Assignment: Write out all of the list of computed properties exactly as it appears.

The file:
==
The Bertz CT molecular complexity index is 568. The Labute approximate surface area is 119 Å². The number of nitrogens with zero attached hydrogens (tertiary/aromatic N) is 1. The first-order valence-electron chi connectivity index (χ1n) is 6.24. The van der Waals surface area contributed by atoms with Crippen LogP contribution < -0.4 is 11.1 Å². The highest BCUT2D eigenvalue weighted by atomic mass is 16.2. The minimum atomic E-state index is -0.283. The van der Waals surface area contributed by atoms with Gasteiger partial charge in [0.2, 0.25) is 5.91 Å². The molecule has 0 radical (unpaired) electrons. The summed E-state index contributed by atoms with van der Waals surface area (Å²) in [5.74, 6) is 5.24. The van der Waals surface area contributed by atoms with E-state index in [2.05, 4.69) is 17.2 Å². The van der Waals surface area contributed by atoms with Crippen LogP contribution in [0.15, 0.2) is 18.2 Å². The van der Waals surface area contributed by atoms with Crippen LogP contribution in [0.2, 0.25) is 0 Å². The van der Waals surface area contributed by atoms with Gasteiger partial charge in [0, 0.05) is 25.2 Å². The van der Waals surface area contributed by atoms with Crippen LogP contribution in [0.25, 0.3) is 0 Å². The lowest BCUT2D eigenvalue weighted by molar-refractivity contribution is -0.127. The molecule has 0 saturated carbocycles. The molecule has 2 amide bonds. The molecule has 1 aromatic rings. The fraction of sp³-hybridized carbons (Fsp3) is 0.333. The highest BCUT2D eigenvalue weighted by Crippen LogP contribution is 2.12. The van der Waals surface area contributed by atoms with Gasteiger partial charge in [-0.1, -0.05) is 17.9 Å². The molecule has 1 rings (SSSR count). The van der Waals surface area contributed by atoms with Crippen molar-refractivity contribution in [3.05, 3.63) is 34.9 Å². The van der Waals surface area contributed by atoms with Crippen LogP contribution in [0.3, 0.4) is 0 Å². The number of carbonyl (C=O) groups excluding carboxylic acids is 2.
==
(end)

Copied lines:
The Bertz CT molecular complexity index is 568. The Labute approximate surface area is 119 Å². The number of nitrogens with zero attached hydrogens (tertiary/aromatic N) is 1. The first-order valence-electron chi connectivity index (χ1n) is 6.24. The van der Waals surface area contributed by atoms with Crippen LogP contribution < -0.4 is 11.1 Å². The highest BCUT2D eigenvalue weighted by atomic mass is 16.2. The minimum atomic E-state index is -0.283. The van der Waals surface area contributed by atoms with Gasteiger partial charge in [0.2, 0.25) is 5.91 Å². The molecule has 0 radical (unpaired) electrons. The summed E-state index contributed by atoms with van der Waals surface area (Å²) in [5.74, 6) is 5.24. The van der Waals surface area contributed by atoms with E-state index in [2.05, 4.69) is 17.2 Å². The van der Waals surface area contributed by atoms with Crippen LogP contribution in [0.15, 0.2) is 18.2 Å². The van der Waals surface area contributed by atoms with Crippen LogP contribution in [0.2, 0.25) is 0 Å². The van der Waals surface area contributed by atoms with Gasteiger partial charge in [0, 0.05) is 25.2 Å². The van der Waals surface area contributed by atoms with Crippen LogP contribution in [0.25, 0.3) is 0 Å². The lowest BCUT2D eigenvalue weighted by molar-refractivity contribution is -0.127. The molecule has 0 saturated carbocycles. The molecule has 2 amide bonds. The molecule has 1 aromatic rings. The fraction of sp³-hybridized carbons (Fsp3) is 0.333. The highest BCUT2D eigenvalue weighted by Crippen LogP contribution is 2.12. The van der Waals surface area contributed by atoms with Gasteiger partial charge in [-0.1, -0.05) is 17.9 Å². The molecule has 1 rings (SSSR count). The van der Waals surface area contributed by atoms with Crippen molar-refractivity contribution in [3.05, 3.63) is 34.9 Å². The van der Waals surface area contributed by atoms with Crippen LogP contribution in [0.3, 0.4) is 0 Å². The number of carbonyl (C=O) groups excluding carboxylic acids is 2.